This week, researchers discovered that the first life on earth was out and proud — well, not really, but still, pink was the first color of life on Earth
A mix of screenings, performance art and reactivations of L.A.’s infamous but since-shuttered queer bars, it’s a special arts fest for the city
Pink Triangles Rising is a short documentary that shows what happened when neo-Nazis decided to protest the 1982 Chicago Pride parade
In honor of the 40th anniversary of the first unfurling of Gilbert Baker’s rainbow flag, the Philadelphia Museum of Art put one of his flags on display
The Hornet True Colors campaign wants to help the LGBTQ community make our existence known and respected through an army of stories
Hornet Sat Down With Late Gay Rights Pioneer Dick Leitsch at Julius’, the Oldest Gay Bar in New York
Dick Leitsch, the last surviving member of the Mattachine Society, sat down with us and Ken Lustbader, co-director of the NYC LGBT Historic Sites Project
In 1994, lesbian journalist Donna Minkowitz reported the death of trans man Brandon Teena. Her story inspired ‘Boys Don’t Cry,’ but it was deeply flawed
These famous men exemplify the fearlessness behind our #MyFemmeSelf campaign, proving that being yourself can change the world
The #HistoryIsResistance campaign from the GLBT Historical Society and Archives in San Francisco reminds us being queer is a wonderful thing
The Mattachine Society was eventually seen as too reserved, but it laid the groundwork for the entire LGBTQ rights movement
An Oregon designer has created a new Progress Pride flag to help incorporate marginalized communities, but will it avoid criticism to become our new emblem?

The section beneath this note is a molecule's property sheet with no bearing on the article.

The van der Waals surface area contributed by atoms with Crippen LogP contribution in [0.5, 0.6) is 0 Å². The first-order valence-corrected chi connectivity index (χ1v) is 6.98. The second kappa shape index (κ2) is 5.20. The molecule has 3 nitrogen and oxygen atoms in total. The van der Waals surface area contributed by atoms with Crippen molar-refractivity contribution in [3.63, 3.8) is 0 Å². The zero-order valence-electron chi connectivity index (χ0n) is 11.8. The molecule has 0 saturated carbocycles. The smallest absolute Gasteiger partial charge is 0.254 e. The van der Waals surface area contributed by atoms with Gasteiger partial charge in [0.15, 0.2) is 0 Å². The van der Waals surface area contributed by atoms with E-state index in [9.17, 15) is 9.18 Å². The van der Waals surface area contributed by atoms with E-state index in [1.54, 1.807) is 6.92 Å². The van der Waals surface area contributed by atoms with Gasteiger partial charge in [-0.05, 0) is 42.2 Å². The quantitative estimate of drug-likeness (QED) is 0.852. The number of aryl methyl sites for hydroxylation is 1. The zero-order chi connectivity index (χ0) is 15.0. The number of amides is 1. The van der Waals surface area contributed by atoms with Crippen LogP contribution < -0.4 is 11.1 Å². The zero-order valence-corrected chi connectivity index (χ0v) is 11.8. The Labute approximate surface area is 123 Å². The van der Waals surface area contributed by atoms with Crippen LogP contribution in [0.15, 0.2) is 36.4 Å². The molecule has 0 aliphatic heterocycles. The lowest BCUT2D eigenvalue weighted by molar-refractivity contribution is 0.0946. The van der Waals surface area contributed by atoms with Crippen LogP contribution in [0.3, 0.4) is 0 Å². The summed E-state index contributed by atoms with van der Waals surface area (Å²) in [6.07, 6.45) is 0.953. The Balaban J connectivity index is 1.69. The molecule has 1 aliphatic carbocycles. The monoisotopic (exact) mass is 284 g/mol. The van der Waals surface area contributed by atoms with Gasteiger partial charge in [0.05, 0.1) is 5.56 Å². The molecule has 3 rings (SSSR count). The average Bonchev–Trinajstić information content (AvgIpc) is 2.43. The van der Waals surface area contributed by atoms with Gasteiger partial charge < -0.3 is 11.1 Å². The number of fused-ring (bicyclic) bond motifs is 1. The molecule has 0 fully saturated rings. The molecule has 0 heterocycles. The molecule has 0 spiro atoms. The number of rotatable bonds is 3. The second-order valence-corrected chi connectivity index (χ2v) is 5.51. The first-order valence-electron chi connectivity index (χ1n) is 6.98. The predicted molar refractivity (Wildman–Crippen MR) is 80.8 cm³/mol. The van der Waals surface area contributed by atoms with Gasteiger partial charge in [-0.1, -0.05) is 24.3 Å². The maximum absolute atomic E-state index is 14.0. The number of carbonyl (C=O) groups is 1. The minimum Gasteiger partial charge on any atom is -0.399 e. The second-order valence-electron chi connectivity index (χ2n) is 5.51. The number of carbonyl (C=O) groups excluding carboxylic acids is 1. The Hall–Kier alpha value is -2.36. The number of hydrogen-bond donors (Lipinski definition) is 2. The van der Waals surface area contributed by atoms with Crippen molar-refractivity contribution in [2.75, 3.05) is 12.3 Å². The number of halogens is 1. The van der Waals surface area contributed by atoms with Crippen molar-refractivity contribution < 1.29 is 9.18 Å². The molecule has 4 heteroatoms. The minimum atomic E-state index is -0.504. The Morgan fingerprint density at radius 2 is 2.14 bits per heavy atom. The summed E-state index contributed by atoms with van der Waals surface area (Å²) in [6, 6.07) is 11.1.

On International Flight Attendant Day, We Recognize 3 Male Flight Attendants Who Fought for Their Rights
Male flight attendants have long been ridiculed as promiscuous and gay, but these 3 helped fight sexism, homophobia and HIV-phobia in the workplace
Gay history is all around us. You just have to know where to look.
The LGBTQ community has faced its fair share of struggles and scruples throughout history. From the infamous Stonewall incident to the ongoing persecution of gay men and women around the world, there are so many aspects of LGBTQ history that often go unnoticed.
The Gay Rights Movement was on the fringes of mainstream American culture for most of the 20th Century, with courageous men and women standing up for what they believed in even if no one else was willing to listen. Today, so much of their hard work has paid off now that the U.S. Supreme Court has legalized gay marriage in all 50 states. But the fight goes on. We can learn from the events of the past as we try to forge a brighter future for everyone in the LGBTQ community.
But LGBTQ history is about more than just overcoming adversity. It’s about cherishing and remembering all of the ways that the LGBTQ community has influenced society as a whole over the years. From the disco scene in the 1980s to the world of fine art and high fashion to American politics, gay people have always emphasized the new, the bold, and the courageous. Building a gay history is an important part of establishing a coherent and lasting identity for a group of people. It gives members of the LGBTQ community the opportunity to reflect on those that have come before us and appreciate what they were able to achieve across different mediums and industries.
We are proud to pay tribute to the LGBTQ movers and shakers that have turned popular culture on its head. From centuries past to the latest in social media, celebrate LGBTQ history with a nod to those that dare to dream.